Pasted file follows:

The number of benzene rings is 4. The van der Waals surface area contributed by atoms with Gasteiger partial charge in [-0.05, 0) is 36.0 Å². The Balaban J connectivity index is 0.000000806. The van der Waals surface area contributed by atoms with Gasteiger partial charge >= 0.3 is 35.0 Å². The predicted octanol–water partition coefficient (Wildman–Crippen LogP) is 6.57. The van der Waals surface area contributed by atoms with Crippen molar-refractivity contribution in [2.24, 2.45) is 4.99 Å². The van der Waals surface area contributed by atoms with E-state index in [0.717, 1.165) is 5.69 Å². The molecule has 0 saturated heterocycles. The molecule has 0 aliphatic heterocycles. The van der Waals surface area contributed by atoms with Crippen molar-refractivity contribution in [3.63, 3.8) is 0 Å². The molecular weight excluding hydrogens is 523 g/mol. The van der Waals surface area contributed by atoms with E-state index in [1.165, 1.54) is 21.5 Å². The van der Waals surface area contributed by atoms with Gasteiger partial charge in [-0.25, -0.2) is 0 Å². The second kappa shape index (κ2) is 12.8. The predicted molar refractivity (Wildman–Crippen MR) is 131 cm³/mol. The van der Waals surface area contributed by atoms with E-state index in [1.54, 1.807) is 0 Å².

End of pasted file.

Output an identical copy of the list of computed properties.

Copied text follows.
The number of benzene rings is 4. The van der Waals surface area contributed by atoms with Gasteiger partial charge in [-0.05, 0) is 36.0 Å². The Balaban J connectivity index is 0.000000806. The van der Waals surface area contributed by atoms with Gasteiger partial charge >= 0.3 is 35.0 Å². The predicted octanol–water partition coefficient (Wildman–Crippen LogP) is 6.57. The van der Waals surface area contributed by atoms with Crippen molar-refractivity contribution in [2.24, 2.45) is 4.99 Å². The van der Waals surface area contributed by atoms with E-state index in [0.717, 1.165) is 5.69 Å². The molecule has 0 saturated heterocycles. The molecule has 0 aliphatic heterocycles. The van der Waals surface area contributed by atoms with Crippen molar-refractivity contribution in [3.63, 3.8) is 0 Å². The molecular weight excluding hydrogens is 523 g/mol. The van der Waals surface area contributed by atoms with E-state index in [1.165, 1.54) is 21.5 Å². The van der Waals surface area contributed by atoms with Gasteiger partial charge in [-0.25, -0.2) is 0 Å². The second kappa shape index (κ2) is 12.8. The predicted molar refractivity (Wildman–Crippen MR) is 131 cm³/mol. The van der Waals surface area contributed by atoms with E-state index in [1.54, 1.807) is 0 Å².